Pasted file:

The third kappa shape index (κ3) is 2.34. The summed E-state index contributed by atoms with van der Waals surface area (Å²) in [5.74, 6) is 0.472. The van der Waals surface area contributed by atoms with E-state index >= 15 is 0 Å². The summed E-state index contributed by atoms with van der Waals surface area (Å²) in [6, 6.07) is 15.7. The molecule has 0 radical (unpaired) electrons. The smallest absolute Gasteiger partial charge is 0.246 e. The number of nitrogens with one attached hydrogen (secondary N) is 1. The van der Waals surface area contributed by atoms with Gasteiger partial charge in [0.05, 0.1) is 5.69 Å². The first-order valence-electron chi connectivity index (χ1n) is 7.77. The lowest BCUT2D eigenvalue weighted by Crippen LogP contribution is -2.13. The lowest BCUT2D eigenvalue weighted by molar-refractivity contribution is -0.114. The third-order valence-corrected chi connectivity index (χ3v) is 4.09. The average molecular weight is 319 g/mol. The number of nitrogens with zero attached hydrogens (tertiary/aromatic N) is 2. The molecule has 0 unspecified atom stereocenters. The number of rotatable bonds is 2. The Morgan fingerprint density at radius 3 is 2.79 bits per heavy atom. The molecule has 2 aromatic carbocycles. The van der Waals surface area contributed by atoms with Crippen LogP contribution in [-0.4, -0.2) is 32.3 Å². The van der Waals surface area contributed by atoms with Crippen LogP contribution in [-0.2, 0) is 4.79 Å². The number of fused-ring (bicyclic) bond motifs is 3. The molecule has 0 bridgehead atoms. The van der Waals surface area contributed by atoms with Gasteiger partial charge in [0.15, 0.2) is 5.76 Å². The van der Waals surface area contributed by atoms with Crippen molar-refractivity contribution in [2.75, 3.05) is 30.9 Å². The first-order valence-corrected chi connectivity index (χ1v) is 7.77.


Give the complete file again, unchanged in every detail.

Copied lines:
The third kappa shape index (κ3) is 2.34. The summed E-state index contributed by atoms with van der Waals surface area (Å²) in [5.74, 6) is 0.472. The van der Waals surface area contributed by atoms with E-state index >= 15 is 0 Å². The summed E-state index contributed by atoms with van der Waals surface area (Å²) in [6, 6.07) is 15.7. The molecule has 0 radical (unpaired) electrons. The smallest absolute Gasteiger partial charge is 0.246 e. The number of nitrogens with one attached hydrogen (secondary N) is 1. The van der Waals surface area contributed by atoms with Gasteiger partial charge in [0.05, 0.1) is 5.69 Å². The first-order valence-electron chi connectivity index (χ1n) is 7.77. The lowest BCUT2D eigenvalue weighted by Crippen LogP contribution is -2.13. The lowest BCUT2D eigenvalue weighted by molar-refractivity contribution is -0.114. The third-order valence-corrected chi connectivity index (χ3v) is 4.09. The average molecular weight is 319 g/mol. The number of nitrogens with zero attached hydrogens (tertiary/aromatic N) is 2. The molecule has 0 unspecified atom stereocenters. The number of rotatable bonds is 2. The Morgan fingerprint density at radius 3 is 2.79 bits per heavy atom. The molecule has 2 aromatic carbocycles. The van der Waals surface area contributed by atoms with Crippen LogP contribution in [-0.4, -0.2) is 32.3 Å². The van der Waals surface area contributed by atoms with Crippen LogP contribution in [-0.2, 0) is 4.79 Å². The number of fused-ring (bicyclic) bond motifs is 3. The molecule has 0 bridgehead atoms. The van der Waals surface area contributed by atoms with Gasteiger partial charge in [0.15, 0.2) is 5.76 Å². The van der Waals surface area contributed by atoms with Crippen molar-refractivity contribution in [2.75, 3.05) is 30.9 Å². The first-order valence-corrected chi connectivity index (χ1v) is 7.77.